The Oscar-winner, who is also a Darfur activist and goodwill ambassador for Amnesty International, made her remarks today as part of a panel discussion during Advertising Week 2007, being held in New York Sept. 24-28.
Drawing attention to Darfur
Ms. Sorvino was joined on the panel by participants from an array of nonprofit governmental groups championing the fight. They highlighted advertising campaigns they say have already played a pivotal role in drawing attention to the current crisis in the war-torn region of the Sudan.
But "advertising alone can't do it," Ms. Sorvino told Advertising Age following the panel discussion.
Ms. Sorvino suggested the industry should partner with TV networks, magazines and other mainstream media to increase attention of Sudanese genocide. One way the industry can support the work of non-government organizations and others committed to the issue is to exert media-buying pressure, and commit to purchasing ads that promote documentaries on Darfur or benefit concerts, for example.
Such pressure is necessary because concern for TV ratings or lack of popularity on the newsstands often cause mainstream media to shy away from the issue, Ms. Sorvino said.
Hard to communicate genocide
"At first blush, it might seem like a subject like genocide would be simple to communicate," said David Mitchell, partner at GMMB. But NGOs are challenged to create advertising campaigns that can convey the full scope of the atrocities, without the use of graphic images or footage, which typically don't pass standards for TV and print appropriateness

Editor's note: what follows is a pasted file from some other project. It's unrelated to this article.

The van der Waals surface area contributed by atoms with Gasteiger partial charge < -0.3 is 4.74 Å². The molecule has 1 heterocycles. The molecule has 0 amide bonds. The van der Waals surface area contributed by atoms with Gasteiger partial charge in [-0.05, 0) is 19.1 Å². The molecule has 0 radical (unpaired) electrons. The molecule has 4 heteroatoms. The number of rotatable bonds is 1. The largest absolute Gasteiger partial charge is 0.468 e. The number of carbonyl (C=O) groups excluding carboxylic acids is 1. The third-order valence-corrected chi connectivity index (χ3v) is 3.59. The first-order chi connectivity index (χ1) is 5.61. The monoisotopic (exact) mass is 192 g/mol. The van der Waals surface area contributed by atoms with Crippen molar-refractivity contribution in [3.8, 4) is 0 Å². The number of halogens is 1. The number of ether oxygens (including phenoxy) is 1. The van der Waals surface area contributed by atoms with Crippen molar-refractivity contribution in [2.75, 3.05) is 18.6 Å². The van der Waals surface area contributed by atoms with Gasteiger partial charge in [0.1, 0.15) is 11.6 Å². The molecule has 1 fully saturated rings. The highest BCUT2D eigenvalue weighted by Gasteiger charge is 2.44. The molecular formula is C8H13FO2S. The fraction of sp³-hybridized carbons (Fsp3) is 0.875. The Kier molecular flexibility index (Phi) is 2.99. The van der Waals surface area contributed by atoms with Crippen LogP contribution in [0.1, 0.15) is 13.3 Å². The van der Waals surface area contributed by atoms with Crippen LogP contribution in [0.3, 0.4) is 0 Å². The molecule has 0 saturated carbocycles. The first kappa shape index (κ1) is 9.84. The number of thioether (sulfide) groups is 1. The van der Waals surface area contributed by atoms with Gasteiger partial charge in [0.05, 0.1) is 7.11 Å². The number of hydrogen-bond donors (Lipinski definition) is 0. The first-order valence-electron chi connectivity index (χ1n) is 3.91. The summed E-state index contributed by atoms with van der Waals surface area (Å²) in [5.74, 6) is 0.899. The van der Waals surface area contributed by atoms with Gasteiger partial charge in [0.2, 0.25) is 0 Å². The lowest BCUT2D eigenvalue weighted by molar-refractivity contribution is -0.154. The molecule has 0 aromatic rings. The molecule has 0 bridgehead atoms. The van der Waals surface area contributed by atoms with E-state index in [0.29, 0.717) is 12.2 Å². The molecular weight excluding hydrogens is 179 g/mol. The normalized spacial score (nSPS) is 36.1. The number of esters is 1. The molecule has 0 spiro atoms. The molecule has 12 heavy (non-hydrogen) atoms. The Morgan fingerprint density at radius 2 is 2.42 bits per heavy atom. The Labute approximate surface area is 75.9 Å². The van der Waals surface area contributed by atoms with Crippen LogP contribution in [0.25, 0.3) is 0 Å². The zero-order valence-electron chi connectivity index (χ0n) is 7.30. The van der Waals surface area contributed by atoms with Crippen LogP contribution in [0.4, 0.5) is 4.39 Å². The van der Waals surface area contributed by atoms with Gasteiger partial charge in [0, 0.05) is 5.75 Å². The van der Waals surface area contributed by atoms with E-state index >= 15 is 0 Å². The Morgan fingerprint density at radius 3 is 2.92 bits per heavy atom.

Social-cause marketers also must careful to not sensationalize events such as Darfur, said David Tobey, senior VP and creative director at advocacy-focused ad agency GMMB. Sensationalism can cause a campaign to lose credibility.
Harnessing the power of celebrities is one way to generate a demand for action for Darfur and other social causes, as they are "major-league advertising hot shots," noted John Prendergast, founder of the Enough project to abolish genocide and other mass atrocities.
As part of the panel, the Save Darfur Coalition and GMMB -- which also represents Sen. Barack Obama and Mothers Against Drunk Driving, among others -- presented the strategy and creative work behind its domestic and international advertising campaigns.
Robin Raj, founder and creative director of the Citizen Group, shared the making of the "Instant Karma" Darfur benefit album released earlier this year and a new website, eyesondarfur.org, which uses high-resolution satellite imagery to illustrate the reality of the situation there.